Andrew Johnson, “Our Best Friend”

“Mr. PRESIDENT: We have been appointed a committee by a public meeting of the colored people of Richmond, Va., to make known to your Excellency, as our best friend, the wrongs as we conceive them to be, by which we are sorely oppressed.”

 

These are the opening lines of a petition delivered to Andrew Johnson, dated June 10, 1865. The African American petitioners were living in a new and rapidly changing world: the Freedmen’s Bureau had been established in March; the Confederacy surrendered Richmond in early April, and Lee gave up his army a few days later; President Lincoln was killed and mourned; President Johnson took the oath of office and in May, recognized a provisional Virginia government under Francis Pierpont, who was largely conciliatory towards the defeated Confederates. The world that the Civil War and emancipation had created demanded that this group of black men issue their petition. Their words offer an illuminating portrait of black freedom and of the possibilities and boundaries of Reconstruction.

The petitioners—seven men, including Fields Cook, a Richmond barber and minister, and Thomas Morris Chester, a recruiter of black Union soldiers in Pennsylvania—worked to construct a relationship between African Americans and the federal government. Johnson, they said, was their “best friend,” and they encouraged him to accept their friendship by showing themselves as the best kind of Americans. The communities they represented, 20,000 free and freedpeople in Richmond and Manchester, had “ever been distinguished for their good behavior. . . as well as for their high moral and Christian character.” Many were literate and owned property, and all, the petitioners wrote, had been participants in the human drama of the war. They rejoiced at the arrival of Union troops and continued to mourn, inwardly and outwardly, the death of President Lincoln. All of these claims were about making their freedom meaningful by forging bonds with the government, ensuring that their concerns would be heard, and that they would be fully recognized as people worthy of Johnson’s concern. Black Virginians had taken part in the military, the economy, and the culture of the nation. Reconstruction allowed black and white people to change the government by broadening the population about whom Congress, the President, and other American people should care. Emancipation allowed for the redefinition of personhood in law and culture.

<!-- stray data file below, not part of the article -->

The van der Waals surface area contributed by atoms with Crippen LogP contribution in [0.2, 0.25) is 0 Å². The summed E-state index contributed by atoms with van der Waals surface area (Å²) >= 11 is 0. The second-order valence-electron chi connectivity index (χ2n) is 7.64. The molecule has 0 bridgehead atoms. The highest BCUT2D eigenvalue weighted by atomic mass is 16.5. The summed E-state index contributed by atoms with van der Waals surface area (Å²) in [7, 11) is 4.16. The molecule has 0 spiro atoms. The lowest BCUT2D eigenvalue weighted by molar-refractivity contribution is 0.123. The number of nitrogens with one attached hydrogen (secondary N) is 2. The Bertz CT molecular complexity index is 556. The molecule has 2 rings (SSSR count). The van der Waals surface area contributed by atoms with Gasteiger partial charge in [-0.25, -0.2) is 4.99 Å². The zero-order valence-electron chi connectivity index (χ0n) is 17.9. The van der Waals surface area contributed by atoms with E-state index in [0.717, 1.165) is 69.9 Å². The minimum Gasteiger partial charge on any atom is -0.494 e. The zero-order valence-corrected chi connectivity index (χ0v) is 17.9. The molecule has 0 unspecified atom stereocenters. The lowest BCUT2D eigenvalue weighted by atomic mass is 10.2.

But the community could be narrowed just as easily as it was broadened. The petitioners noted that local authorities “will not allow us to walk the streets by day or night . . . without a pass,” and staying in private dwellings was not a guarantee of safety. The process of Emancipation had positioned the federal government as a protector of black Americans, but that required an active engagement in Southern cities and towns. Black Virginians hit upon a central paradox of freedom: “Under the old system, we had the protection of our masters, who were financially invested in our physical welfare.” African Americans needed the government to recognize that they were valuable as free men and women.

This petition highlights the fact that Reconstruction was about changing minds at least as much as it was about changing laws. If we were to organize sesquicentennial commemorations of moments in the post-emancipation period, this would be a critical landmark to observe. The June 1865 petition sketches out the opportunities of Reconstruction and the various factors that stood in its way. Violent manifestations of racism in the United States are drawing more public attention to our past. Remembering Reconstruction allows us to talk about the conflicts that engulfed the nation as a result of the long history of racism. This reflection also points us to failures to transform American laws, economies, and cultures in ways that might have helped prevent the persistence of inequality and hatred.

The Richmond petitioners closed confidently with what was a not-so-subtle threat and a plea to authorities on earth and in Heaven. “Let us respectfully remind your excellency of that sublime motto once inscribed over the portals of an Egyptian temple, “Know all ye who exercise power, that God hates injustice!

Copyright © AAIHS. May not be reprinted without permission.

Christopher Bonner

Christopher Bonner is an Assistant Professor of History at the University of Maryland, College Park. He specializes in African American history, particularly black protest in the early United States. He is at work on a manuscript titled “The Price of Citizenship,” which examines black activists’ efforts to construct American citizenship before the passage of the Fourteenth Amendment. Follow him on Twitter @63cjb.